Make New Friends, But Keep the Old…

…one is silver and the other is gold.


Or at least that’s what the old childhood song taught us.  Thing is, I’m learning that as an adult, it’s not always so easy to keep those old (or those new) friendships going.  Sometimes, life just happens.  Kids are born.  Marriages end.  People get transferred.  Families get complicated.  Time in the day starts to run out.

How do you keep relationships going?

I’ll be the first to admit that while I have some great friends and many of those friends are friends I’ve had in my life for many, many years, I don’t necessarily have friends from my childhood.  Okay,  have one great friend from high school that I’m still in touch with and now thanks to Facebook, I’ve reconnected with an old elementary school friend online.  My HS friend and I talk regularly, send emails and get together when we can (though now that he got married and is on the family track, that will more than likely change).

I also have great friends that I met as an adult.  Both of these are long distance (one is even international) relationships and have been for over 10 years now.  We don’t talk on the phone much.  We don’t get to see each other often.  And we rarely get around to emailing.  But you know, every time we do talk or get together, it’s as if we were just together last week.  Things just carry on as if we see and talk to each other all the time.  I love that.

I also love that when it’s possible, we do meet up.  I’ve flown to Dallas to hang out with my international teaching friend to be able to spend time with her.  Last year, she met me in the wine country for the day so we could hang out and introduce the menfolk (and in each case, meet the other’s significant other).  My GA friend I get to see more frequently since I try to visit my dad every couple of years.  She’s an angel tough and no matter how busy her family and work life can get, she makes sure we meet for lunch at least once and offers up her spare bedroom so I don’t have to spend all my time trapped with my dad (I’m sure you all know what that can feel like).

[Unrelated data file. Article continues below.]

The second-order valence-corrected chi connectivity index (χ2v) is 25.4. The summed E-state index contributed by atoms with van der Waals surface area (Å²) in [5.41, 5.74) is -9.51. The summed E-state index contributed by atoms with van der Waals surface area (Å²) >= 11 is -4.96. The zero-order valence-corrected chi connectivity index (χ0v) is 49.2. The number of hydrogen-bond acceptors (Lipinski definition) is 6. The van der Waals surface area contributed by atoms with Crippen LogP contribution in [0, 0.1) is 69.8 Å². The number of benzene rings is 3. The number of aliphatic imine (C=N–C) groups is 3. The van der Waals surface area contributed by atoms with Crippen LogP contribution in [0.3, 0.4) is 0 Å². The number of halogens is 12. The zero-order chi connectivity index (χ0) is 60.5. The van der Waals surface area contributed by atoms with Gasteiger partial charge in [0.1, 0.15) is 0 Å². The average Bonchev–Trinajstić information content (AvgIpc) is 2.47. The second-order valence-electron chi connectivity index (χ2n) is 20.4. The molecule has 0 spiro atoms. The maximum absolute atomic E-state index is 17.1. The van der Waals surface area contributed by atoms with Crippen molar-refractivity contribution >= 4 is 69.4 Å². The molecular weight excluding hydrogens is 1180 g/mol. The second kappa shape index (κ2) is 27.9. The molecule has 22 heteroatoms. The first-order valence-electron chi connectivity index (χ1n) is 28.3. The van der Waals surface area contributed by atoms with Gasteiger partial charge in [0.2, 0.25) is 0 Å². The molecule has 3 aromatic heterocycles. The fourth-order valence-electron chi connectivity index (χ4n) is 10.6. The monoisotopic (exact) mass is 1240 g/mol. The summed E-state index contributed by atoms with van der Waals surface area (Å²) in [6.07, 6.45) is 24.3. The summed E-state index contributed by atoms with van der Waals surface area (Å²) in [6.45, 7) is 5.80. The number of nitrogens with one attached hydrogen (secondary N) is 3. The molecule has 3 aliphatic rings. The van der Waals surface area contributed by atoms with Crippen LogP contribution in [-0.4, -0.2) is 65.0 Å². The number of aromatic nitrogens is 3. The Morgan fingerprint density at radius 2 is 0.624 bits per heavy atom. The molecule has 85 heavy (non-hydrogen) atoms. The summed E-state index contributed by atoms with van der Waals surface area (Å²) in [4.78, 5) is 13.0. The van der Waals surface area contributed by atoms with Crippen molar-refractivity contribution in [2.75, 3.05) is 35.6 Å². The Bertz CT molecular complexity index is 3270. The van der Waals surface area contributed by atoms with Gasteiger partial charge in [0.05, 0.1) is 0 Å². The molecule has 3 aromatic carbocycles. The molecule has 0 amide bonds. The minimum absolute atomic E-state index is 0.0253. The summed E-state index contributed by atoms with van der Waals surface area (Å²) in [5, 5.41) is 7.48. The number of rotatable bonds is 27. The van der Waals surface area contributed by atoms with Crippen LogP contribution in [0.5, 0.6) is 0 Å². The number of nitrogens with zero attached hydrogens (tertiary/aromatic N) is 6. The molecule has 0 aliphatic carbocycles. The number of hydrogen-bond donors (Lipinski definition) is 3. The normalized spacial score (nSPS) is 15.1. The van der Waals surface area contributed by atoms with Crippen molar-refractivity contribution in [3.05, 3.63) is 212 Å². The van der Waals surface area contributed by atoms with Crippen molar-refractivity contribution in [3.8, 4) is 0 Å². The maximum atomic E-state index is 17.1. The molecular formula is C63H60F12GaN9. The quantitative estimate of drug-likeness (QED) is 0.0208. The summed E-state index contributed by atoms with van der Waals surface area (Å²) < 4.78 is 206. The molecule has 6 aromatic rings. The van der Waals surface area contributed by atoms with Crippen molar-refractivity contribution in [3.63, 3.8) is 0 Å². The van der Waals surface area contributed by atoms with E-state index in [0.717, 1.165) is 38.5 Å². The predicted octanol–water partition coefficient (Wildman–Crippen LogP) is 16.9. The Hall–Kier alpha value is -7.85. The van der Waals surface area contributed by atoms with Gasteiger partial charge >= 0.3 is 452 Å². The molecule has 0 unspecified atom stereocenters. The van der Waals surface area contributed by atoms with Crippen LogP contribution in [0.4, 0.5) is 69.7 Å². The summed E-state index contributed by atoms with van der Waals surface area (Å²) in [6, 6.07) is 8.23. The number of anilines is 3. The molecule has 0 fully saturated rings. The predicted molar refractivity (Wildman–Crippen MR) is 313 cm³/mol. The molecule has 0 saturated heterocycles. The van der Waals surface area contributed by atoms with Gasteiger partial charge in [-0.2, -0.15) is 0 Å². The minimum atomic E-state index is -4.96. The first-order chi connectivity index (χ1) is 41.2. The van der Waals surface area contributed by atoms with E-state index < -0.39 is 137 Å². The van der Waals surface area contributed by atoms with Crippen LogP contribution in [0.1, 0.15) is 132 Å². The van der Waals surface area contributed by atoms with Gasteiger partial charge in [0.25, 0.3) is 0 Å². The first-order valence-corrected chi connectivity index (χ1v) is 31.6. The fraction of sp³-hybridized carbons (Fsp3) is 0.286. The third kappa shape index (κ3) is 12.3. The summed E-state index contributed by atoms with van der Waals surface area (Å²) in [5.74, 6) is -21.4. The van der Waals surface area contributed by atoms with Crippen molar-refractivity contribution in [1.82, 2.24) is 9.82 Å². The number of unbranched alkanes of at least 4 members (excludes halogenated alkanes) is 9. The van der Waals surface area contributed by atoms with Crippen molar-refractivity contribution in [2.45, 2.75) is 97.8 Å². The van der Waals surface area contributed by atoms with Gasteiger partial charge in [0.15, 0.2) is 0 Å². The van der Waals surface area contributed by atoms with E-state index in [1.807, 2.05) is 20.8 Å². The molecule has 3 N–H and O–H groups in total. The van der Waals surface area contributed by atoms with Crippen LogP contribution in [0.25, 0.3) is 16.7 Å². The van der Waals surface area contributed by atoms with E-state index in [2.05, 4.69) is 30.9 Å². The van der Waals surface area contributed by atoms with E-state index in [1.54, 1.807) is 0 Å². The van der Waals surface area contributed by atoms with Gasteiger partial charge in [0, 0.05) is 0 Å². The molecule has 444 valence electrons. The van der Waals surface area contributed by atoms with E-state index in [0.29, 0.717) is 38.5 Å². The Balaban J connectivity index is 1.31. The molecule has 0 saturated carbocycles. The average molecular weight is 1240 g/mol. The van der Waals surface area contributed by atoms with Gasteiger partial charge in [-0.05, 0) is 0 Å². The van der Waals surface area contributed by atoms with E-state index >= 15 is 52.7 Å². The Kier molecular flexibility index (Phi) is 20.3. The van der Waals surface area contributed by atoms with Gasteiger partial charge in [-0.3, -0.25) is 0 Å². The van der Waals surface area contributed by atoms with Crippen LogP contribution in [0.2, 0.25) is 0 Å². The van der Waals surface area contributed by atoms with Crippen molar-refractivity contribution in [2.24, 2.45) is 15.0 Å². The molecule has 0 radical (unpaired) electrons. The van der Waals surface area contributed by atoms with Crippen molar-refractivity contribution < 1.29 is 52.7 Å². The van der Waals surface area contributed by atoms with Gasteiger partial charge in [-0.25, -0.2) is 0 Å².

The best part about friendship is knowing that you’ll always be there for each other…happy or sad, good or bad.  As my girlfriend and I like to say…It’s in the contract!

But what happens when friendships start to become work?

I have a friend that I would do anything for.  She’s a new mom, lives with her parents and has some serious family and medical stuff to deal with.  I love spending time with her and her family.  Thing is, she won’t return calls.  And she won’t return emails or texts (or cards).  I know that she’s the type that tends to hide away when things get difficult (I saw this when she was having marriage issues) and I can respect that.  But it’s getting old.

A one-sided friendship isn’t a friendship at all.  And well, I wouldn’t let my spouse treat me this way, why would I let a friend?  I’ve reached the point that I feel like I’ve just got to give up and walk away.  I’ll still be there if there ever comes a time when she might need me, but I can’t keep spending all this time and energy reaching out to her when she can’t even take a moment to reply to an email, text or voicemail.  It’s tough though having to make a decision like that, knowing that I think of her often.

So it’s got me wondering…as an adult, how many close friends would you say you have in your life and how often do you connect?  Have you ever had to quit on a friendship?

1 thought on “Make New Friends, But Keep the Old…

  1. emma james

    I’ve chosen to walk away from many friendships. People change, priorities change. I think it’s a healthy process. Why should friendships be any different from romantic relationships in the respect that you can fall out of love with a friend just as easily, walk up one morning and realize you just don’t have as much in common as you thought or the pleasure you get from the friendship just isn’t what it used to be. Not a damn thing wrong with that.

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